Place-names can be complicated in Gaelic translations. Gaelic names for prominent places such as Glasgow – Glaschu or Edinburgh – Dùn Èideann, are known by all Gaelic speakers as are key names in areas where Gaelic is or has recently been spoken as a community language. What is more difficult is the Gaelic forms of place-names where Gaelic was once spoken as a community language but hasn’t been for many centuries. For example, the South West of Scotland and Fife are full of names which Gaelic speakers can recognise as being derived from Gaelic but where the exact Gaelic form and meaning have been lost in the mists of time. There is often a lot of myth and legend around place-names so it is important that they are researched by place-name experts to make sure we get the correct forms. This is particularly the case given the welcome increase in the use of Gaelic on signage and of Gaelic translation.
Consequently, when Ayrshire Roads Alliance asked Global Connects to help with the translation of a number of signs in their region, we went to two of the most experienced individuals in this field – Eilidh Sgaimeal of Ainmean-Àite na h-Alba (Gaelic Place Names of Scotland) and Dr Alastair MacCaluim (who, aside from his work in translation, is also Gaelic Development Officer at The Scottish Parliament).
Two of the place names began with “Pin” – Pinwherry and Pinmore. Our team told us that it seems certain that they reflect Gaelic peighinn ‘penny-land’, which is an old term for a piece of land that was worth a penny, viz,
Pinmore ~ A’ Pheighinn Mhòr – “the big penny-land”
Pinwherry ~ Peighinn a’ Choire – “the penny-land of the corrie”
The other two place names are Barrhill, which translates as Am Bàrr, and Colmonell, which is Cill Cholmain Eala.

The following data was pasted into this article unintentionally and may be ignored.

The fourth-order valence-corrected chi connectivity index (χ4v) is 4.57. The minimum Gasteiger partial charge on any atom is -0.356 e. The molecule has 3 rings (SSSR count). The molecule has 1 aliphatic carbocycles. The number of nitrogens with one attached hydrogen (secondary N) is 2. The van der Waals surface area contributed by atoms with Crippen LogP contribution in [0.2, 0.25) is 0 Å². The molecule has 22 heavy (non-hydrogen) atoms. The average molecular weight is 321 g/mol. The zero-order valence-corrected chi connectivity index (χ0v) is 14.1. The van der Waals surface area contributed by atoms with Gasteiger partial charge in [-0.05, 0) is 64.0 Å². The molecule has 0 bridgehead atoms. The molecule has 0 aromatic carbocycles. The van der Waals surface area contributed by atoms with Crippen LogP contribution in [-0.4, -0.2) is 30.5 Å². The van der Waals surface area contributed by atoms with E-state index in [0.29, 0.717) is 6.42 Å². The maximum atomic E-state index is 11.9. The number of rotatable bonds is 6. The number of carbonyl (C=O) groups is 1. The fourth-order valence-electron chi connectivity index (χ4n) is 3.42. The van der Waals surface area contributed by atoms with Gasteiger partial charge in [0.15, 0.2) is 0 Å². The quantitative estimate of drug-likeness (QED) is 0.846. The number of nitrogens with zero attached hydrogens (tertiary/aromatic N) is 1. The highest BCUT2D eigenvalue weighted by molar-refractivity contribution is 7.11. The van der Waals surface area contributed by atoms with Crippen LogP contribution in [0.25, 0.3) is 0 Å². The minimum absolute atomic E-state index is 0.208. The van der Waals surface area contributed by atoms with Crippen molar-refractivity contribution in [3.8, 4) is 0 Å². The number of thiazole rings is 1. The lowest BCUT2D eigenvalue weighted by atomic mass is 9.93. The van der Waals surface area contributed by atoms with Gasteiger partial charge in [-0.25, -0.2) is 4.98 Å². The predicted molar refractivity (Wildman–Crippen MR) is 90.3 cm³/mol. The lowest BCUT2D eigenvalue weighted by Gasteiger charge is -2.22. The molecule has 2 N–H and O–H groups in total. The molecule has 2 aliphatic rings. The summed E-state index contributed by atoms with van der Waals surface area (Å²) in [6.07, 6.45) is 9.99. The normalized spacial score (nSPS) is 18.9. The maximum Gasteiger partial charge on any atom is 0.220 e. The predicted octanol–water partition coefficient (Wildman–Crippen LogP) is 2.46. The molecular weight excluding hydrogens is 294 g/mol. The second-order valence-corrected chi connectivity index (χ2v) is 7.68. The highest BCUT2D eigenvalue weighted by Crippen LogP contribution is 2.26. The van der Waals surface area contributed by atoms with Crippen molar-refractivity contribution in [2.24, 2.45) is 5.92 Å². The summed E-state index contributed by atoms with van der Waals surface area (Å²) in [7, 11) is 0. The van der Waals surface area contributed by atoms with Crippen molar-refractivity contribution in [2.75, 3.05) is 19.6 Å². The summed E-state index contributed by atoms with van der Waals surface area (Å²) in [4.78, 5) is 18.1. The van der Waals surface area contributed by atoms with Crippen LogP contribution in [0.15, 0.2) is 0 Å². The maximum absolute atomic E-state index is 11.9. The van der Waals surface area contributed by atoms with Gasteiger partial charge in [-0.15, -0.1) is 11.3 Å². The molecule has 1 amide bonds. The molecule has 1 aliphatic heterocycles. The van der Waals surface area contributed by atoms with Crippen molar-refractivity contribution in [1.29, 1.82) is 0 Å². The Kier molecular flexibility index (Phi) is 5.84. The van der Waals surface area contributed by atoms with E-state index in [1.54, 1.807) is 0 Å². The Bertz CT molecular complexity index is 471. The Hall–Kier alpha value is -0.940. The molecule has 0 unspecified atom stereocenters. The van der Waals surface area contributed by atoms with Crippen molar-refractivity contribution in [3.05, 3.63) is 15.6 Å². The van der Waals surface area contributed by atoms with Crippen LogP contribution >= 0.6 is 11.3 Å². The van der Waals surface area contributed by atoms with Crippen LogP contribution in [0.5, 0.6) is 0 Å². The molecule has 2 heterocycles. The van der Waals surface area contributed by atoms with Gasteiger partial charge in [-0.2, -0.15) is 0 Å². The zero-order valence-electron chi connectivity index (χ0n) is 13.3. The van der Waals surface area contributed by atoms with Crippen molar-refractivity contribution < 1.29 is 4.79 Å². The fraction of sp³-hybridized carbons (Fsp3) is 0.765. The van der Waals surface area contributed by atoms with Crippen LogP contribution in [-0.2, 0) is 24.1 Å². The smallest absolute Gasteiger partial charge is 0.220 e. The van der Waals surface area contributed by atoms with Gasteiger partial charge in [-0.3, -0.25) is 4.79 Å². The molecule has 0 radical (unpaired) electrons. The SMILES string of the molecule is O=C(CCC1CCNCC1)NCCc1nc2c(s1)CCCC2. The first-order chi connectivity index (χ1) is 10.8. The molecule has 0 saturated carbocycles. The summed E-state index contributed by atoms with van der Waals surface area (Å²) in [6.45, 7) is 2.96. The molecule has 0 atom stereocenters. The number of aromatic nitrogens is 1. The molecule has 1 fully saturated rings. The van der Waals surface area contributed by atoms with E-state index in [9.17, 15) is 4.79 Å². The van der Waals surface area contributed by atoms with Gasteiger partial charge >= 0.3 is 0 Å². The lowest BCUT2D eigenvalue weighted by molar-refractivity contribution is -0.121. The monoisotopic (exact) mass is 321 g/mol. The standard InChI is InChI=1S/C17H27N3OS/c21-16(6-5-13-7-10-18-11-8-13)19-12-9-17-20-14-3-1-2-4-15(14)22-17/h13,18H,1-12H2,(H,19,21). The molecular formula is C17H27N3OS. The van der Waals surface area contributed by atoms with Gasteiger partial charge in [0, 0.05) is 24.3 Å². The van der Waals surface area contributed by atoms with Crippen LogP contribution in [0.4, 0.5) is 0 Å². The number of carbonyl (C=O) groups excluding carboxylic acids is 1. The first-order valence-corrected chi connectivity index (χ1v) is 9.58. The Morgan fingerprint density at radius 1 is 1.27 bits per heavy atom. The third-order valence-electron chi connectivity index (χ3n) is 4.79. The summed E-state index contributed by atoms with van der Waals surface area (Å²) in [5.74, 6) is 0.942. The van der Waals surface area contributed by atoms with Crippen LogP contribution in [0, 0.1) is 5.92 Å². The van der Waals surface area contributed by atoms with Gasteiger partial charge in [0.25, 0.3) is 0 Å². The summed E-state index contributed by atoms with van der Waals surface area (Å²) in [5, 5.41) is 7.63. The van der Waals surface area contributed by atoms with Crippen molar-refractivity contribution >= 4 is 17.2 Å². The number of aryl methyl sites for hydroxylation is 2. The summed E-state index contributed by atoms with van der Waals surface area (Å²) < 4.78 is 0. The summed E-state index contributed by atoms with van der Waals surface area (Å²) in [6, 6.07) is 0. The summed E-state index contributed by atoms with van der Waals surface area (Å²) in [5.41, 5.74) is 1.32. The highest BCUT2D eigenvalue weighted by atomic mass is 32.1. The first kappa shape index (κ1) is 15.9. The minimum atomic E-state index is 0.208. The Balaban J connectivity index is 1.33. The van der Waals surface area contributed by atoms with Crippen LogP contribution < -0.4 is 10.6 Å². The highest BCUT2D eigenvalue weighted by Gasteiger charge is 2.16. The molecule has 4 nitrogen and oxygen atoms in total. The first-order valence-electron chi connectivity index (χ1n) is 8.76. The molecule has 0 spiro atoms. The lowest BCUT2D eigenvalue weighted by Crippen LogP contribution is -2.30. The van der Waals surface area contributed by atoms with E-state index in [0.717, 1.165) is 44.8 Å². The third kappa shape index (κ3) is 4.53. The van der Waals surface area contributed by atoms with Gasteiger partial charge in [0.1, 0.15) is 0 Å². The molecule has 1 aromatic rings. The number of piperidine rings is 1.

Not all place-names in Scotland have been fully researched and allocated an official Gaelic version. This includes many names clearly originating in Gaelic (like the ones in this project). This is particularly the case for names in the south-west of Scotland which are mostly from Gaelic but where the language hasn’t been spoken for some time and where not many Gaelic initiatives have taken place.
If we had only needed to translate common place-names or ones covered in the national Gaelic place-names database, it would be a straightforward job. However, for place-names for signage and official uses that don’t appear in the database, it’s very important to go to a place-names expert rather than a translator to research the names them to ensure they are correct and consistent, which is why we went to Ainmean-Àite na h-Alba. They told us that not all of these – and others – have official forms in the national Gaelic place-names database. Our decision was supported by South Ayrshire Council’s Gaelic Plan, which states that it’s necessary to “ensure that interpretation and translation contractors comply with the latest Gaelic Orthographic Conventions and place names recommended by Ainmean-àite na h-Alba.” We believe that it’s this level of attention to detail that makes the difference between an average translation service and a great one. Getting it right takes time and effort, but it’s worth it!
Fiona Woodford, Head of Translation Services, Global Connects